Last week, I wrote about my valuation system for biotech stocks, so I thought it would be a good idea to follow up with an example of how I usually go about it. First, I put on my chimp suit, get a dartboard...Oh wait, that's the Wall Street Journal. Or maybe Jacko. Yeah, cheap shot, I know. Anyway, on to finding good biotech values...
Step 1: Get an idea
The first question I often get is, "How do you actually FIND a stock?" With retail stocks, finding one isn't that hard -- you can walk down to the mall and take a look inside. With biotech stocks, you're much more likely to read about them in a scientific or medical journal, like the New England Journal of Medicine, a news site (several of which specialize in biotech news) or through friends or family who are being treated by a biotech product. A great place to fish for ideas and links is the Fool's own Biotechnology discussion board.
Step 2: Winnow the field
After reading a clinical update, or a Fool's fervent recommendation, you're intrigued. As with any other stock, if you're intrigued, you should start doing some research. With a retail stock, you're going to want to get a feel for the customer, market space, same-store sales, and the like. In biotech, you need to get a similar feel for the company's pipeline and products -- whom they are going to treat, how many patients there are, how much they can charge.
I've been a sideline observer of Lilly's (NYSE: LLY ) attempt to enter the sepsis market with its costly biotech drug, Xigris, and it was through monitoring this that I discovered a little stock called Nabi Biopharmaceuticals (Nasdaq: NABI ) . I noticed lead product StaphVax was in phase III trials and decided to dig deeper into the company. StaphVax is a vaccine candidate designed to prevent Staphylococcusaureus infections, a bug that causes about 30% of blood infections.
Step 3: What's the market?
I'm often asked, "How do you figure out if it's a billion dollar drug?" This question is more difficult to answer. If the drug has similar competitors, you can hunt down the price of the competition to make a ballpark estimate. If the drug doesn't have much competition, or if the competition is very different (Lilly's Xigris operates by a unique mechanism), it can be more difficult to "price" the pipeline.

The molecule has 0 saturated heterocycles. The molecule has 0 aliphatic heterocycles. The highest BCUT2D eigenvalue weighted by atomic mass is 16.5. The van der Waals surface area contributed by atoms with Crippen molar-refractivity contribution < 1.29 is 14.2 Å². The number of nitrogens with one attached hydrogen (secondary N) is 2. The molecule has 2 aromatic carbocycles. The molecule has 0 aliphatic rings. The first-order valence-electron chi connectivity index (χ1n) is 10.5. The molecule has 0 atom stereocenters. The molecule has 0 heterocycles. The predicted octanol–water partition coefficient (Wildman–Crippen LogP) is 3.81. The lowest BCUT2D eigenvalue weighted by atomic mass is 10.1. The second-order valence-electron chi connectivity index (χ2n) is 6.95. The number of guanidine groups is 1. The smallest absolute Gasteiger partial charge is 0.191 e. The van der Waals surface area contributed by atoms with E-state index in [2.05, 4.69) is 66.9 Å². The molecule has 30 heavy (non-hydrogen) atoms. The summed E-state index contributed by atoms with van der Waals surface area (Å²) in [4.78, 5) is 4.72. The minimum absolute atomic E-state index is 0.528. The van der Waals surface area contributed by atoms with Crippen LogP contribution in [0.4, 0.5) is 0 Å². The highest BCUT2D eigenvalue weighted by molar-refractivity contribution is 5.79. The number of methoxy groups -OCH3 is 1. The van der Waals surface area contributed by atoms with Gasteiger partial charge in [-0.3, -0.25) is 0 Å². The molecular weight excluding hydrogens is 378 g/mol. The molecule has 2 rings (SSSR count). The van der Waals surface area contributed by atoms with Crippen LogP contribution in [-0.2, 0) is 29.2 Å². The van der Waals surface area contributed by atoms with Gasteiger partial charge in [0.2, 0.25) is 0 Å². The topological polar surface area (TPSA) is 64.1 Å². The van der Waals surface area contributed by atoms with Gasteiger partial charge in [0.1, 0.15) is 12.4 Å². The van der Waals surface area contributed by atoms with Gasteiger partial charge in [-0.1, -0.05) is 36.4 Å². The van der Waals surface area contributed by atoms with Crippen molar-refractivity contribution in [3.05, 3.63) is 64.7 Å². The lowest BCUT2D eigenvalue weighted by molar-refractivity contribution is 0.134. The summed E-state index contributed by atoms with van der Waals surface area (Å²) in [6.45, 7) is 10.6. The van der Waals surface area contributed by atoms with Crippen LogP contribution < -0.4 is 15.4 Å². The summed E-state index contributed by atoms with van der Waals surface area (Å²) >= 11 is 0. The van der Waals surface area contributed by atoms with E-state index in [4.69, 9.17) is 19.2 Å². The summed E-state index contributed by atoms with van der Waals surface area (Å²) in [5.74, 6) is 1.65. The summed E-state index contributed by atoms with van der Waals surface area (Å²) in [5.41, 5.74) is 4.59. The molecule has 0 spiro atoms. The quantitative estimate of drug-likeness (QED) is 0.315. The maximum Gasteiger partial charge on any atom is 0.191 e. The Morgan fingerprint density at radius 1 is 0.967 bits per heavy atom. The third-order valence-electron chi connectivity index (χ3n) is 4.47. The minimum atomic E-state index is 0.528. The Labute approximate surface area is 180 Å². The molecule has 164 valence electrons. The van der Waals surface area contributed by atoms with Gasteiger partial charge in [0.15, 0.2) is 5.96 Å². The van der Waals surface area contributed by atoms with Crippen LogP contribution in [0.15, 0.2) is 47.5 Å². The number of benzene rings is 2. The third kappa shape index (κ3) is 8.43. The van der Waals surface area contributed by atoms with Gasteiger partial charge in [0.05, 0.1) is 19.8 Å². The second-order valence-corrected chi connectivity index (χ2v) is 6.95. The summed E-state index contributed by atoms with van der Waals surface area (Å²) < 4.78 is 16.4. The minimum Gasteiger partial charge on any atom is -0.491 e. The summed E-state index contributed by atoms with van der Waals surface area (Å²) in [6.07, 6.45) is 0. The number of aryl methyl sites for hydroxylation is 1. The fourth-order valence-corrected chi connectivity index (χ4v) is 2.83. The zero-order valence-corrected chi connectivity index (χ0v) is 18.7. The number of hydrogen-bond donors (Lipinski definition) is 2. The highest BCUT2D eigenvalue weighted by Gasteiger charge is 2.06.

Sepsis is a very large market, with over two million cases per year in the U.S. alone. And more than 10 million people are at "high-risk" -- they are having surgery or are on dialysis, for example. It also happens to be a condition with few treatment options, hence few competitors for Nabi's lead product. Staph infections cost about $20,000 per patient to treat, and the current treatment, again, isn't always effective. About 10% to 30% of infected patients die, and for those who survive, hospital stays are typically extended.
Furthermore, Staph bacteria are rapidly gaining resistance to traditional antibiotics. Slightly more than 1/3 of the Staph infections in the U.S. are resistant, as are slightly more than a quarter of infections in Europe. The resistance rates continue to grow rapidly, increasing the need for alternatives to antibiotics.
So, using just a rough calculation, the accessible patient population for StaphVax numbers around 10 million just in the U.S., and double that when European markets are added. At $100 a shot, that's a $2 billion drug globally.
Without a comparable drug to check that estimate against, one has to wonder whether insurance companies and governments pay $100 per treatment. Since U.S. hospitals spend about $4.5 billion fighting serious Staph infections, a reduction of infections by 50% (the FDA's standard that would ensure approval) would still cut costs by over $1 billion after taking the drug's cost into account, with better patient outcomes. A clinical trial of StaphVax in dialysis patients showed a 57% reduction in infections. So I believe that StaphVax would be cost-effective even at a higher price, especially when compared to a drug like Xigris.
Step 4: Valuation
As I mentioned in last week's column, my rule of thumb is to assign each phase III trial for a billion dollar drug about $400 million in enterprise value. Using this standard, Nabi Biopharmaceuticals should be worth at least $400 million in enterprise value. There are a couple earlier stage trials that I won't go into today, but you can apply similar evaluations to them.
But what really sold me on the stock is that besides a potential blockbuster in StaphVax, Nabi is a rare biotech company with real revenues. The company had about $125 million in revenues for the past nine months and uses this to fund much of its research and development. Although a recent stock offering will dilute the share base 20%, it's still trading around 3 times sales and has a potential blockbuster in phase III trials, all at the relative bargain enterprise value of $600 million, counting the share dilution.
And that's not even counting the rest of the pipeline. Put it together and Nabi Biopharmaceuticals looks undervalued to me.
Step 5: Have a happy New Year
David Nierengarten, Ph.D., works with a biotechnology venture capital fund. He often contributes to Fool.com and is an active member of the TMF Community as DavidMN. He owns shares of Nabi Biopharmaceuticals. He appreciates your comments at firstname.lastname@example.org and on the Biotechnology discussion board. He wishes all his readers, and even non-readers, investing success in 2004.